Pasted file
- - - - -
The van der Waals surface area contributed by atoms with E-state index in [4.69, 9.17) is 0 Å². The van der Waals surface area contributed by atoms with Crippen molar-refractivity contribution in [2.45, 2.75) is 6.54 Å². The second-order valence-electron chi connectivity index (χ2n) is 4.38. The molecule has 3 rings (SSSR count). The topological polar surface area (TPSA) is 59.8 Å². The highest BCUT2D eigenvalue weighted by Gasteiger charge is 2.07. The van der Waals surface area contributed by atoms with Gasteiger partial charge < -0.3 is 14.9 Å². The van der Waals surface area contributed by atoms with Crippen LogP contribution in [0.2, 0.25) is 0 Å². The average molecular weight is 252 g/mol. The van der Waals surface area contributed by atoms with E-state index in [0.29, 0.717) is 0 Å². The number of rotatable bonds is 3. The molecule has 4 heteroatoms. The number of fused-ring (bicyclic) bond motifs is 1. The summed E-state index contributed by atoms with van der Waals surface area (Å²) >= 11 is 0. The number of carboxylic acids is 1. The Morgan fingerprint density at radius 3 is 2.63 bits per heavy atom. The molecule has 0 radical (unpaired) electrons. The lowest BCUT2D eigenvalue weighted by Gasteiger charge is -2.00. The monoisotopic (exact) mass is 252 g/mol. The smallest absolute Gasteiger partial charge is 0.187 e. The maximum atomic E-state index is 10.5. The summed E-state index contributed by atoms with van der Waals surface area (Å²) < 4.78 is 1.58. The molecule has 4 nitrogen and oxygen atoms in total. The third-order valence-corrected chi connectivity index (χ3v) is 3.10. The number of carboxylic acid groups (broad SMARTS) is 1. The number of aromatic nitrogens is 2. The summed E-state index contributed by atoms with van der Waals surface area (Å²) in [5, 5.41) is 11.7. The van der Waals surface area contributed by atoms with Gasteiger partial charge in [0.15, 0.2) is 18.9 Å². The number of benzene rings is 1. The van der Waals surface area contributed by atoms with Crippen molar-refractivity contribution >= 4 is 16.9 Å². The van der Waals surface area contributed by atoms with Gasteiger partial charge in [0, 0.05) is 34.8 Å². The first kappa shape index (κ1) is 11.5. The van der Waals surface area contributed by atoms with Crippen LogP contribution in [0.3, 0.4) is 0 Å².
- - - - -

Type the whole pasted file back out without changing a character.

The van der Waals surface area contributed by atoms with E-state index in [4.69, 9.17) is 0 Å². The van der Waals surface area contributed by atoms with Crippen molar-refractivity contribution in [2.45, 2.75) is 6.54 Å². The second-order valence-electron chi connectivity index (χ2n) is 4.38. The molecule has 3 rings (SSSR count). The topological polar surface area (TPSA) is 59.8 Å². The highest BCUT2D eigenvalue weighted by Gasteiger charge is 2.07. The van der Waals surface area contributed by atoms with Gasteiger partial charge < -0.3 is 14.9 Å². The van der Waals surface area contributed by atoms with Crippen LogP contribution in [0.2, 0.25) is 0 Å². The average molecular weight is 252 g/mol. The van der Waals surface area contributed by atoms with E-state index in [0.29, 0.717) is 0 Å². The number of rotatable bonds is 3. The molecule has 4 heteroatoms. The number of fused-ring (bicyclic) bond motifs is 1. The summed E-state index contributed by atoms with van der Waals surface area (Å²) >= 11 is 0. The number of carboxylic acids is 1. The Morgan fingerprint density at radius 3 is 2.63 bits per heavy atom. The molecule has 0 radical (unpaired) electrons. The lowest BCUT2D eigenvalue weighted by Gasteiger charge is -2.00. The monoisotopic (exact) mass is 252 g/mol. The smallest absolute Gasteiger partial charge is 0.187 e. The maximum atomic E-state index is 10.5. The summed E-state index contributed by atoms with van der Waals surface area (Å²) < 4.78 is 1.58. The molecule has 4 nitrogen and oxygen atoms in total. The third-order valence-corrected chi connectivity index (χ3v) is 3.10. The number of carboxylic acid groups (broad SMARTS) is 1. The number of aromatic nitrogens is 2. The summed E-state index contributed by atoms with van der Waals surface area (Å²) in [5, 5.41) is 11.7. The van der Waals surface area contributed by atoms with Gasteiger partial charge in [0.15, 0.2) is 18.9 Å². The number of benzene rings is 1. The van der Waals surface area contributed by atoms with Crippen molar-refractivity contribution >= 4 is 16.9 Å². The van der Waals surface area contributed by atoms with Gasteiger partial charge in [0, 0.05) is 34.8 Å². The first kappa shape index (κ1) is 11.5. The van der Waals surface area contributed by atoms with Crippen LogP contribution in [0.3, 0.4) is 0 Å².